The remaining limitations in Sec. 57 on driving to the left of the center of the roadway are not necessarily related to overtaking or passing but prohibit driving to the left side of the roadway:

"2. When approaching within one hundred (100) feet of or traversing any intersection or railroad grade crossing; "3. When approaching within one hundred (100) feet of any bridge, viaduct, or tunnel."

The same is true of the limitation found in Art. 801(A), P.C., which prohibits driving on the left hand side of the roadway when same is not clear and unobstructed for a distance of 50 yerds.

Prior to the enactment of Art. 6701d, V.A.C.S., this Court, in construing Article 801(A), P.C., held that it was not necessary to allege facts showing that it was practicable to drive on the right side of the road for "it is never permissible to drive on the left hand side of the road when there is an obstruction on the left hand side within fifty yards * * *." Casares v. State, 144 Tex.Cr.R. 465, 164 S.W.2d 700, 701.

For like reason, it is not necessary for the State to allege and prove that the exceptions mentioned in Sec. 52 of Art. 6701d, V.A.C.S., did or did not exist.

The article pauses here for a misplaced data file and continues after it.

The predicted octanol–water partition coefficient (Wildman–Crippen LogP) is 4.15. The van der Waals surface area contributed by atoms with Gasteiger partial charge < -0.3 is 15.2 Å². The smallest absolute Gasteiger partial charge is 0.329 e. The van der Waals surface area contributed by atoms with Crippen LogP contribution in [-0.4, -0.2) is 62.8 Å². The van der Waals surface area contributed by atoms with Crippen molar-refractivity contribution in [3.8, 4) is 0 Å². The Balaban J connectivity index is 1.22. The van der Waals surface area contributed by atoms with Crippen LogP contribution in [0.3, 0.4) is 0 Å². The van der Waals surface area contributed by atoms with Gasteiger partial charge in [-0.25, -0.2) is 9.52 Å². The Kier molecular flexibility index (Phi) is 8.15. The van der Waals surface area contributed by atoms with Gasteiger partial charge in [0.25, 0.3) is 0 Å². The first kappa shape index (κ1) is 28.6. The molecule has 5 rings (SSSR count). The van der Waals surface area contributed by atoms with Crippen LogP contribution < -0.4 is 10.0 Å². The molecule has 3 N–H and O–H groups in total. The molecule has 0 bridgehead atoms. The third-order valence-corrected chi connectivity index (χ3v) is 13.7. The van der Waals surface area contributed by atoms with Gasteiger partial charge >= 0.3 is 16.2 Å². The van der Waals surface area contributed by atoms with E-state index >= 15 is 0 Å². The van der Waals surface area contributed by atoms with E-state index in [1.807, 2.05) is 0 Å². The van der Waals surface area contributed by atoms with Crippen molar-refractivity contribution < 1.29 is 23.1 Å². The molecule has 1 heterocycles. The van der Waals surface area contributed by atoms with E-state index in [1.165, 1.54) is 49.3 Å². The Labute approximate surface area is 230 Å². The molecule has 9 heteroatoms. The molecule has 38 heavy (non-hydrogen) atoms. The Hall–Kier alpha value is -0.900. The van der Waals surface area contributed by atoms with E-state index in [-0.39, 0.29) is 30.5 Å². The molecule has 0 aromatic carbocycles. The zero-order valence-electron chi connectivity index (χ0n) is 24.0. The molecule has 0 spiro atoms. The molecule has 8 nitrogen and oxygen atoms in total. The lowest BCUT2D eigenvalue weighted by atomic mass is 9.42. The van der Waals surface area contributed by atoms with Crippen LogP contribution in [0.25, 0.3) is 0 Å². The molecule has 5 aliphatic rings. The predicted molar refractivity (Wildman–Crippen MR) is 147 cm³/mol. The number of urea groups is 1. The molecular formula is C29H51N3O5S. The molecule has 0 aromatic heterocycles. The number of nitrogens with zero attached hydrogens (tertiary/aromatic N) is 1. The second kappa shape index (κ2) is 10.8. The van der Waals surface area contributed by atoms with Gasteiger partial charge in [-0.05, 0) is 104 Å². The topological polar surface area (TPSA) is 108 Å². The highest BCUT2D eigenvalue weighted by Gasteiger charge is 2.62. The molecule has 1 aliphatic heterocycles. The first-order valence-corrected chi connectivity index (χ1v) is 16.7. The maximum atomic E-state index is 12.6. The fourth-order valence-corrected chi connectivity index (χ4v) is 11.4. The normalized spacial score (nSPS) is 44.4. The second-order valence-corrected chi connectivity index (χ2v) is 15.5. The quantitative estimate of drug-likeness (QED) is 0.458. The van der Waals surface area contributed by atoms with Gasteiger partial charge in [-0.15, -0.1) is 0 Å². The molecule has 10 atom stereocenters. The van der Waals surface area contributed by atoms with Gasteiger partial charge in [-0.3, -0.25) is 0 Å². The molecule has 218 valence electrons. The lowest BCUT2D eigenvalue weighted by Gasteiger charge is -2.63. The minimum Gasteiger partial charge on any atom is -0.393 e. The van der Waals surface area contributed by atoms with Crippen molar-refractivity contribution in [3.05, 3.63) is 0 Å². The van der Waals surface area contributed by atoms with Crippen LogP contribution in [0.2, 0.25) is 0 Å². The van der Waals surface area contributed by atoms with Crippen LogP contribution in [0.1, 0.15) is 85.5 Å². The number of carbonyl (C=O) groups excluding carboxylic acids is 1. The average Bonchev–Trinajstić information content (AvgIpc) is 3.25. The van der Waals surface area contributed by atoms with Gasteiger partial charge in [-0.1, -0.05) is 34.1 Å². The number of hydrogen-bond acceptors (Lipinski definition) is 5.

We remain convinced that the enactment of Art. 6701d, V.A.C.S., did not repeal that portion of Art. 801(A), P.C., which makes it unlawful to drive on the left hand side of the highway when the same is not clear and unobstructed for at least 50 yards ahead.

The judgment is affirmed.

On Motion for Rehearing

MORRISON, Presiding Judge.

On rehearing, our attention is directed to the seemingly irreconcilable conflict between our holdings in Garrett v. State, 161 Tex.Cr.R. 556, 279 S.W.2d 366, and Martinez v. State, Tex.Cr.App., 288 S.W.2d 787, 788.

In the Garrett case, we held that Article 801(A), Vernon's Ann.P.C., was not repealed by the enactment of Sections 54(a), 56, and 57 of Article 6701d, Vernon's Ann. Civ.St. and that 801(A), supra, continued to denounce the offense of driving on the left hand side of the highway when the same was not clear and unobstructed for 50 yards ahead.

In the Martinez case, we set forth the charging part of the information drawn under Section 52 of Article 6701d and said, "That statute requires that motor vehicles be driven on the right half of the roadway in all cases and in all instances and under all conditions except those named in the statute."

If, then, it is unlawful to drive on the left hand side of the roadway except when the statute says that such may be done, such statute covers completely the law on the subject of left hand driving, and we should *598 re-examine our thinking on the question of the repeal of Article 801(A), supra, by the passage of Article 6701d, supra.